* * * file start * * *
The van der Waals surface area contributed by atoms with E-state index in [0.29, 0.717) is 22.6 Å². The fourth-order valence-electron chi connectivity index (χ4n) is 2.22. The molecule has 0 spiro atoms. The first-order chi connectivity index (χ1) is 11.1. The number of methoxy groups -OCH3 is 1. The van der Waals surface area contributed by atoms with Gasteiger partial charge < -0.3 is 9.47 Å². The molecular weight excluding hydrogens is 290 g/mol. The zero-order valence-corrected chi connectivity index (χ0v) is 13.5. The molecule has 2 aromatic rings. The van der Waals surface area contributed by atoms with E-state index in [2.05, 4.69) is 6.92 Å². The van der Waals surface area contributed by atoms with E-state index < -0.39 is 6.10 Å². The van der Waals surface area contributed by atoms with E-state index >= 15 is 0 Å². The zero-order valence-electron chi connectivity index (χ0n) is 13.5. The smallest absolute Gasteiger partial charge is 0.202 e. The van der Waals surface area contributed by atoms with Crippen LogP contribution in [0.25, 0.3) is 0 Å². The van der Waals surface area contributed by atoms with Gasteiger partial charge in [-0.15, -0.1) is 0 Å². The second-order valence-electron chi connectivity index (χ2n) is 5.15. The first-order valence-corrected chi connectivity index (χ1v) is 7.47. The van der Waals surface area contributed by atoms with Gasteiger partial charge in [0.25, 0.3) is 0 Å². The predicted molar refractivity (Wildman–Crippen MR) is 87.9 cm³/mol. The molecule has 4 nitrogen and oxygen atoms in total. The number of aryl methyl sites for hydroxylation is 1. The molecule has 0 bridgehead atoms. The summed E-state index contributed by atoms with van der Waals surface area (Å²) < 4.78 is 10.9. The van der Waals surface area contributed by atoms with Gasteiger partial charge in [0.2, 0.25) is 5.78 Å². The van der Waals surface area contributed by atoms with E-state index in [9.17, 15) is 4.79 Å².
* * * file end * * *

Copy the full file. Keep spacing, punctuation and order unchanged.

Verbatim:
The van der Waals surface area contributed by atoms with E-state index in [0.29, 0.717) is 22.6 Å². The fourth-order valence-electron chi connectivity index (χ4n) is 2.22. The molecule has 0 spiro atoms. The first-order chi connectivity index (χ1) is 11.1. The number of methoxy groups -OCH3 is 1. The van der Waals surface area contributed by atoms with Gasteiger partial charge < -0.3 is 9.47 Å². The molecular weight excluding hydrogens is 290 g/mol. The zero-order valence-corrected chi connectivity index (χ0v) is 13.5. The molecule has 2 aromatic rings. The van der Waals surface area contributed by atoms with E-state index in [2.05, 4.69) is 6.92 Å². The van der Waals surface area contributed by atoms with E-state index < -0.39 is 6.10 Å². The van der Waals surface area contributed by atoms with E-state index >= 15 is 0 Å². The zero-order valence-electron chi connectivity index (χ0n) is 13.5. The smallest absolute Gasteiger partial charge is 0.202 e. The van der Waals surface area contributed by atoms with Crippen LogP contribution in [0.25, 0.3) is 0 Å². The van der Waals surface area contributed by atoms with Gasteiger partial charge in [-0.15, -0.1) is 0 Å². The second-order valence-electron chi connectivity index (χ2n) is 5.15. The first-order valence-corrected chi connectivity index (χ1v) is 7.47. The van der Waals surface area contributed by atoms with Gasteiger partial charge in [0.25, 0.3) is 0 Å². The predicted molar refractivity (Wildman–Crippen MR) is 87.9 cm³/mol. The molecule has 4 nitrogen and oxygen atoms in total. The number of aryl methyl sites for hydroxylation is 1. The molecule has 0 bridgehead atoms. The summed E-state index contributed by atoms with van der Waals surface area (Å²) < 4.78 is 10.9. The van der Waals surface area contributed by atoms with Gasteiger partial charge in [0.2, 0.25) is 5.78 Å². The van der Waals surface area contributed by atoms with E-state index in [9.17, 15) is 4.79 Å².